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Thursday, 28 May 2015

Review: The Physicists delights but lacks punch

ThePhysicists, by Friedrich Dürrenmatt
Adapted by Michael Healey, based on a translation by Birgit Schreyer Duarte
(World première)
Directed by Miles Potter
Designed by Peter Hartwell (set), Gillian Gallow (costumes), Steve Lucas (lighting), ToddCharlton (sound)
L-R: Mike Nadajewski as Ernesti / Einstein, Geraint Wyn Davies as Mobius
and Graham Abbey as Kilton/Newton. Photo by David Hou
The story (which contains spoilers) is thus: three physicists in a sanatorium – one thinks he is Sir Isaac Newton, one believes he is Einstein, and the last, Möbius, believes King Solomon visits him on a regular basis. However, it turns out that none of them are insane - Einstein and Newton are actually spies for different agencies, sent to keep an eye on Möbius , the super-genius who has solved some of physics’ biggest problems. Both Einstein and Newton have killed nurses who discovered their secrets - for the greater good, of course. Einstein’s agency wants to share these answers to benefit mankind, Newton’s agency wants them for pure scientific study, but Möbius believes his ideas could doom mankind and is determined to keep them secret at all cost, even murdering the nurse who loved him to do so. Möbius reasons that they are none of them are truly free, and that they must be held accountable for the murders they committed. They vow to stay in the asylum and work together for science. However their psychiatrist Fräulein Doktor von Zahnd reveals that she knows their secrets, has stolen Mobius’ research and has sold his ideas for commercial gain. The men are trapped and retreat into their alter-ego identities as the Fräulein Doktor takes her now enormous corporation private.

When The Physicists premiered on Broadway in 1964, the Cold War had the Western World in its grip of paranoia and the Cuban missile crisis is a very recent memory. Weaponized nuclear science is the core of this fear, a science that is badly explained by politicians and media.  Out of this comes Friedrich Dürrenmatt’s play of “big ideas” that can be dangerous when known to parties with different philosophies. Which philosophy is correct? Who gets to use these big ideas and to what end?

Members of the company in The Physicists.
Photo by David Hou
Leap ahead 51 years. There are invisible threats in the world from malware, identity thieves and home-grown terrorists, and at least in Canada, the current federal regime has been muzzling the scientific community for nearly a decade. Secrets are kept and revealed by vigilante hackers. So, nothing much has changed… except for the technology and speed at which things happen.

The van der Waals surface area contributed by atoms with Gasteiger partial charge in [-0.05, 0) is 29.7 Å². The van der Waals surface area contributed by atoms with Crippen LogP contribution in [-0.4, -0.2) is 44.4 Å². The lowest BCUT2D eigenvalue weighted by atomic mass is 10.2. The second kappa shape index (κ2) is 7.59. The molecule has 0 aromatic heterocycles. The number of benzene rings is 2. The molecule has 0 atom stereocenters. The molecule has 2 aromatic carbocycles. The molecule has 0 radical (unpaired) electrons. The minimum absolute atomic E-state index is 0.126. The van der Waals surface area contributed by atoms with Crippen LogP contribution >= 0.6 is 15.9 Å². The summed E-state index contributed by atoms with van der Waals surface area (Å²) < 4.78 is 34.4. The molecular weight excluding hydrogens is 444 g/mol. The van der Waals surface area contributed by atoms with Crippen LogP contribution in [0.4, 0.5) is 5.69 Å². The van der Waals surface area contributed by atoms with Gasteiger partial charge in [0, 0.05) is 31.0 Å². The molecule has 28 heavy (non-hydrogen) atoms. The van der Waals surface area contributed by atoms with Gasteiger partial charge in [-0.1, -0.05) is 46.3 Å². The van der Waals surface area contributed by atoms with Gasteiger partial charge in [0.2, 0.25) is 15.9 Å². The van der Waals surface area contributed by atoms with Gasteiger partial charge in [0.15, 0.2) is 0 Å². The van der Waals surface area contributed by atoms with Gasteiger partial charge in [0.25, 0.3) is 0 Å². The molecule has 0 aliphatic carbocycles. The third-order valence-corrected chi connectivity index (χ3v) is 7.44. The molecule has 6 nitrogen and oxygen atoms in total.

Michael Healey’s adaptation of Dürrenmatt’s Cold War play certainly brings the play’s language into the 21st Century; nurse #2 is strangled with an ipod charging cord, the insane asylum is now a “healing institute” and there are references to computers, bankers, mixed martial artists and fan fiction.  There are still throwbacks to the 1960’s in the nurse and police uniforms, and a throwback to Newton’s time with the armillary chandelier (although it could be an atom), but all in all the language of this adaptation is relevant and witty - perfect for Canadian audiences, so willing to laugh at ourselves and our leaders.

Graham Abbey as Beutler / Newton / Kilton.
Photo by David Hou
However, for a play that is full of plot-twists and grand reveals, the final denouement is not much of one for a modern audience. Given two minutes to think about it, it should come as no surprise that the real villain is a fanatical capitalist, the head of a giant corporation that has appropriated scientific ideas for monetary gain. This is so high on our collective radars that while it seems clever and indeed handled in a highly comedic way, it is not surprising at all.  So while the play seems fresh and relevant, at the end this adaptation lacks the knock-out punch the original must have produced.
Mike Nadajewski as Ernesti/Einstein and Geraint
Wyn Davies as 
Möbius. Photo by David Hou
That is not necessarily the fault of the text but rather a failure to realize just how savvy the audience has become in the last five decades. Also, this is not to say that the philosophies debated are any less debatable now, or that our moral compasses are in any less need of adjusting. We should still be horrified at injustices done in the name of law, wary of paranoia created by technological ignorance and cautious of leaping blindly onto whatever bandwagons Madmen (pun completely intended) create.

The production is solid – Miles Potter at the helm does provide the mixture of comedy-tragedy he does so well, albeit with much more gallows humour than usual. He makes no bones about the fact he believes corporations are the world’s current evil-doers, including dollar signs on the SWAT-team’s Armani uniforms like badges of honour. As Newton, Graham Abbey’s brand of understated wit suits the character perfectly, as does Mike Nadajewski’s distracted vehemence as Einstein. Seana McKenna is relishes in her role as the maniacal sociopath Fraulein Doktor (her look channelling Linda Hunt), and Geraint Wyn Davies’ constantly anxious, fearful Möbius convinces everyone, not just the other physicists, of the dangers they have created.
Seana McKenna as Fräulein Doktor
Mathilde von Zahnd. Photo by David Hou.
All in all this is a play for our times indeed, it just does not leave as much open for debate as one would expect from a play about the philosophy of politics of science.  The Physicists continues in repertory at the Tom Patterson Theatre until September 27th. 
Geraint Wyn Davies as Möbius. Photo by David Hou




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